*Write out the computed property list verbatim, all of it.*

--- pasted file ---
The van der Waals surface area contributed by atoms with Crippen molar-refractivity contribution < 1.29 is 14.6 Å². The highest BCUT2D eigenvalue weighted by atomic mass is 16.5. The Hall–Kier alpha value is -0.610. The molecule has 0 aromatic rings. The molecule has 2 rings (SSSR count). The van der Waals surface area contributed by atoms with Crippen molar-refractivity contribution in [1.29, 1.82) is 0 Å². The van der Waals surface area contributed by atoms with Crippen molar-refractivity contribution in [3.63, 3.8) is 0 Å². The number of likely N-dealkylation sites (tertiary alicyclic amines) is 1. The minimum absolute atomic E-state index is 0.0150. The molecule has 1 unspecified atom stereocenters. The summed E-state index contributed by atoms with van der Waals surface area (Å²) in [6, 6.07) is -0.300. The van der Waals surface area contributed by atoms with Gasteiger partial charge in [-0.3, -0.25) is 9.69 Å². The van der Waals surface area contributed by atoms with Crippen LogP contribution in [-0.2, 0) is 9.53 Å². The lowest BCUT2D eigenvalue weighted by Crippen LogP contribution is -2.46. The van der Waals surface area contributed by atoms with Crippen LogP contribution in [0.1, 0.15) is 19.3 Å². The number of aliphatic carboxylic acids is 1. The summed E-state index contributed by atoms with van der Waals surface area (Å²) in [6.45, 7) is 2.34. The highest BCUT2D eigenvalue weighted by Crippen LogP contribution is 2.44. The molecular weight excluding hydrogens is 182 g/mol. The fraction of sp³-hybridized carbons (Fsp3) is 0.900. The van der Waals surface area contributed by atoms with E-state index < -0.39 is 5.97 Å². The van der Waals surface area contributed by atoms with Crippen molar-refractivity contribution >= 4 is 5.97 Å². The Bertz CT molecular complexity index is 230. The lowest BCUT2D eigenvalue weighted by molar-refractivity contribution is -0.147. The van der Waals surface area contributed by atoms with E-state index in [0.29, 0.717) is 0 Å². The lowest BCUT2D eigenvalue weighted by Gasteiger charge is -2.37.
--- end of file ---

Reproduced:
The van der Waals surface area contributed by atoms with Crippen molar-refractivity contribution < 1.29 is 14.6 Å². The highest BCUT2D eigenvalue weighted by atomic mass is 16.5. The Hall–Kier alpha value is -0.610. The molecule has 0 aromatic rings. The molecule has 2 rings (SSSR count). The van der Waals surface area contributed by atoms with Crippen molar-refractivity contribution in [1.29, 1.82) is 0 Å². The van der Waals surface area contributed by atoms with Crippen molar-refractivity contribution in [3.63, 3.8) is 0 Å². The number of likely N-dealkylation sites (tertiary alicyclic amines) is 1. The minimum absolute atomic E-state index is 0.0150. The molecule has 1 unspecified atom stereocenters. The summed E-state index contributed by atoms with van der Waals surface area (Å²) in [6, 6.07) is -0.300. The van der Waals surface area contributed by atoms with Gasteiger partial charge in [-0.3, -0.25) is 9.69 Å². The van der Waals surface area contributed by atoms with Crippen LogP contribution in [-0.2, 0) is 9.53 Å². The lowest BCUT2D eigenvalue weighted by Crippen LogP contribution is -2.46. The van der Waals surface area contributed by atoms with Crippen LogP contribution in [0.1, 0.15) is 19.3 Å². The number of aliphatic carboxylic acids is 1. The summed E-state index contributed by atoms with van der Waals surface area (Å²) in [6.45, 7) is 2.34. The highest BCUT2D eigenvalue weighted by Crippen LogP contribution is 2.44. The molecular weight excluding hydrogens is 182 g/mol. The fraction of sp³-hybridized carbons (Fsp3) is 0.900. The van der Waals surface area contributed by atoms with E-state index < -0.39 is 5.97 Å². The van der Waals surface area contributed by atoms with Crippen molar-refractivity contribution >= 4 is 5.97 Å². The Bertz CT molecular complexity index is 230. The lowest BCUT2D eigenvalue weighted by molar-refractivity contribution is -0.147. The van der Waals surface area contributed by atoms with E-state index in [0.29, 0.717) is 0 Å². The lowest BCUT2D eigenvalue weighted by Gasteiger charge is -2.37.